3.12.2011

design notes

I just stumbled on a great article in Creative Review about how the campaign for the film Trainspotting came about. Fifteen years on (15!) and I think the design (by British studio Stylorouge) really holds up. I remember thinking then it had the coolest look imaginable, especially for a movie: spare-- almost clinical -- and modernist but edgy too. It was Euro-looking, modulated. Then there were those portraits. They reminded me of Avedon and fashion shoots: think CK One and that era's bete noir, 'heroin chic'.

Coincidentally, a couple weeks ago I saw this Balmain ad and thought it seemed rather indebted to Trainspotting...//

Speaking of ads, the ones I've been seeing lately in Vogue and Vanity Fair seem to represent a new low in quality: Ludicrous ill-conceived shadows Photoshopped to indicate gigantic watermelon breasts where there are clearly none; long swaths of rubbery-looking undifferentiated "flesh"; generally cheap-looking rinky dink production values, and many that are just very down market. What the hell is going on? How has all this money and technical wizardry gone so wrong? What about the ad sales people at these magazines— do they take anything that will drop a couple coins in their cup? Have they no editorial pride at all?

I'd been pondering all this when I came across this 4-page campaign (I have omitted the double page spread that appeared with these shots) in Vanity Fair. This, the creme de la creme of marketing effluence, of creative putrefaction, just might be the single most offensive ad I have seen in quite a long time. Let me tell you how offensive I find this ad for Neuro flavored water:
it offends my aesthetic sensibilities:
Into this most garish toilet-bowl-cleaner blue "water" has been thrown a headless torso with its breasts sheared off. This is overlaid with a logo incorporating a 1970s clip art diagram of "brain waves." Along the bottom are plastic bottles that appear to dispense body wash, or judging from the nether regions featured so prominently in the photos, perhaps feminine hygiene lotion.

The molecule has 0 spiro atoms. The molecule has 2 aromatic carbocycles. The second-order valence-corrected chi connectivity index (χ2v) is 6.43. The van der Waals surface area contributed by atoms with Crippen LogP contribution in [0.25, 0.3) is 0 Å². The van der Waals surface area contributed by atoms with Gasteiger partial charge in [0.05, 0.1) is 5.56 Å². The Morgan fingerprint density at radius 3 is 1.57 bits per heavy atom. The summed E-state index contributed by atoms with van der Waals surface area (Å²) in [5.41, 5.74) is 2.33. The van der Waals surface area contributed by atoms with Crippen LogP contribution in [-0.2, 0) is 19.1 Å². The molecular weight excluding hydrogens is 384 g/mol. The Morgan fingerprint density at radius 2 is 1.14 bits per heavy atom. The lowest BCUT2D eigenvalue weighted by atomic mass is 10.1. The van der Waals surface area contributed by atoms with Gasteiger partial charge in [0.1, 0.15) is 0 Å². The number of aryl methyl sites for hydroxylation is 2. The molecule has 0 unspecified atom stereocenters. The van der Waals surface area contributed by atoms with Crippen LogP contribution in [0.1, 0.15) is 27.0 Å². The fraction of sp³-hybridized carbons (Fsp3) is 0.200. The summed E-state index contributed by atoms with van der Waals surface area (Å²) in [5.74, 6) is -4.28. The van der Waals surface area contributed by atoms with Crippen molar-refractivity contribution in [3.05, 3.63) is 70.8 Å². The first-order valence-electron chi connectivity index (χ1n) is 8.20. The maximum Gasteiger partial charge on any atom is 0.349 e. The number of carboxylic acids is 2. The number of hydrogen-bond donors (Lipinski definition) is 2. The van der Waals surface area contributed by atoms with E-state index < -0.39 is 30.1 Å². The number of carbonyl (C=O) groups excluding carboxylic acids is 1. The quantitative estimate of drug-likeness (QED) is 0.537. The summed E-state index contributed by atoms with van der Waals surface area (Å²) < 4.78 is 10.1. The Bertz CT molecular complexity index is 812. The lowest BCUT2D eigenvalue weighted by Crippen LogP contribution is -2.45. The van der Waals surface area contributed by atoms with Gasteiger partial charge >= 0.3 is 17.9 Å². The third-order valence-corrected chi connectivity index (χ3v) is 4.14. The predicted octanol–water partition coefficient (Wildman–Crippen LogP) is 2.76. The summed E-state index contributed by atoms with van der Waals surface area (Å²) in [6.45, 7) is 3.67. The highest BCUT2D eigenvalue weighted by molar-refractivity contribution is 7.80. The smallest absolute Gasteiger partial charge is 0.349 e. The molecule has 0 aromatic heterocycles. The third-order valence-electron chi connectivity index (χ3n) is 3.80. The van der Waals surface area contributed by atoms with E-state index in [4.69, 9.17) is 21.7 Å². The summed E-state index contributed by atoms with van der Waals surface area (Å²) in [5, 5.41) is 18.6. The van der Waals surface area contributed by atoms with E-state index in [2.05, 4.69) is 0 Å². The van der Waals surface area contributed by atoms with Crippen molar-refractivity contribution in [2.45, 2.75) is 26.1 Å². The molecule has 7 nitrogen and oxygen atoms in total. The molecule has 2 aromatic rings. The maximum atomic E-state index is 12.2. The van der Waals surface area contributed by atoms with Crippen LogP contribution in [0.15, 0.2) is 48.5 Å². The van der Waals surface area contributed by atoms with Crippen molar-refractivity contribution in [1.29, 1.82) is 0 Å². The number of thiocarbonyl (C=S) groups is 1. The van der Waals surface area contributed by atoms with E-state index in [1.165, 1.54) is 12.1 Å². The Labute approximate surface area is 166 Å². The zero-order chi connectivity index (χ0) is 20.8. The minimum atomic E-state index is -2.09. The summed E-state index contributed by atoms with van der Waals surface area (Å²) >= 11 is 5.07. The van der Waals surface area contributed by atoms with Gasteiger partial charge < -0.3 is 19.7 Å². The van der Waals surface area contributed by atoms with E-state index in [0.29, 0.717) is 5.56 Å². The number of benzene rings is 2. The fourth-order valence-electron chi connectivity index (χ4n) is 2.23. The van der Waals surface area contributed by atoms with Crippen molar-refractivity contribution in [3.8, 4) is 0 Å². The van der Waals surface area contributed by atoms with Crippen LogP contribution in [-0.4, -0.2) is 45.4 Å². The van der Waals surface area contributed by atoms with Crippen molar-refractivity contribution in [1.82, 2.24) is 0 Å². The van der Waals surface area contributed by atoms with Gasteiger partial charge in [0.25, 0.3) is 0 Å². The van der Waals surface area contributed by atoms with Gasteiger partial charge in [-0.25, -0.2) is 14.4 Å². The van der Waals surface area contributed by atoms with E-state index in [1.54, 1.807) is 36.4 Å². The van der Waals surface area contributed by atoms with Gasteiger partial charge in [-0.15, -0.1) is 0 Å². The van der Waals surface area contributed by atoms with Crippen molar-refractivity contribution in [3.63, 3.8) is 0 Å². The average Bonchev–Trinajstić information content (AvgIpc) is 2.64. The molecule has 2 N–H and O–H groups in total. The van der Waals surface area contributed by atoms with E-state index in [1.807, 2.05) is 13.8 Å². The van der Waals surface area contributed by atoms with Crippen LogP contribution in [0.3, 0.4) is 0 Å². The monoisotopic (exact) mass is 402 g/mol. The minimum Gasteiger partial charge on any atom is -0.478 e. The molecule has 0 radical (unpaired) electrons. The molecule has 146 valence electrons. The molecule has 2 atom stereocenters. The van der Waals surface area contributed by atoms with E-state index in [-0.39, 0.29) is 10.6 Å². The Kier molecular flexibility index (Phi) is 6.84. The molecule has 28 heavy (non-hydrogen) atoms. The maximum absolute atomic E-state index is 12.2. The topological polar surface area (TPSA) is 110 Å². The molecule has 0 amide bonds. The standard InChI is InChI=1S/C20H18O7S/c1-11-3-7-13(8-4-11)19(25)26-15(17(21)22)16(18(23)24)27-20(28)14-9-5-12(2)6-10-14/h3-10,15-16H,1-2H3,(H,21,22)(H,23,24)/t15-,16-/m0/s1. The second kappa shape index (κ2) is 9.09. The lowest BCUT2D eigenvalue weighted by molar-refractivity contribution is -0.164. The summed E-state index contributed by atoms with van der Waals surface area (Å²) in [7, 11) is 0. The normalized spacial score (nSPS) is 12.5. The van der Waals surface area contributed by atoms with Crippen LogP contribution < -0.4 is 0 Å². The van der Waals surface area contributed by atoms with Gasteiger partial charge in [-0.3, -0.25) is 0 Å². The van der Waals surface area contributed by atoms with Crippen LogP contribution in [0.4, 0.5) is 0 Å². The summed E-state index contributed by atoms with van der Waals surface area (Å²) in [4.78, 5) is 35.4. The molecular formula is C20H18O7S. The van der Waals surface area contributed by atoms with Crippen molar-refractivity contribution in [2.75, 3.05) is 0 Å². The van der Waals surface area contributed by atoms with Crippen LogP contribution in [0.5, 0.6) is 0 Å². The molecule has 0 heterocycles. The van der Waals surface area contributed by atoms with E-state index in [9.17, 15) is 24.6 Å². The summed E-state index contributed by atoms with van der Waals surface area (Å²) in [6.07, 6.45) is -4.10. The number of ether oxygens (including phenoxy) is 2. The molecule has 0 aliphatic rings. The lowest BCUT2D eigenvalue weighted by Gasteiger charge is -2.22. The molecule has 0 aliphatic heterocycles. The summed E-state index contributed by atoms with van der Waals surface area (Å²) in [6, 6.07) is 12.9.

it offends my sense of logic:
The name Neuro, a woman's ass, garish bottles and the tag line "It's all about You". What is about me? Is this something I wash my privates with? Why is this woman proffering her ass crack like a baboon in heat? I dont understand. (I do, in fact, know that this ad is for a drink. It just looks a hell of a lot like some sort of anal lavage)

it offends my peace of mind:
Lots of money has been tossed around here! Four ad pages in Vanity Fair for the type of product that will host launch parties in Vegas or Miami with one of the lesser Kardashians. Really? Then there were the art directors and production people and photographers who got paid cash money for creating this. Dont forget the manufacturing plants in China churning out cargo loads of these heinous colored plastic bottles all the while leeching toxic petrochemicals into streams—they get paid for this!

Most disturbing of all, why should I ever, ever have to read the "flavor" neuro-gasm?

4 comments:

equilibrist said...

yechh, what a gross ad. I find the shearing off of the breasts particularly disturbing. Why?

And unfortunately I have seen Neuro at my local Key Foods. It's actually water, or some sort of sports (brain?) drink.

A bird in the hand said...

gross, insulting, nasty, ugly. If this is what they have to do to sell their products, then the product must be awful.

angela said...

thanks for agreeing! I wrote to Vanity Fair to say it looked like they were really scraping the barrel for money to feature this.

Doug Clouse said...

... a cretinous golem of marketing clich├ęs. Ugh.

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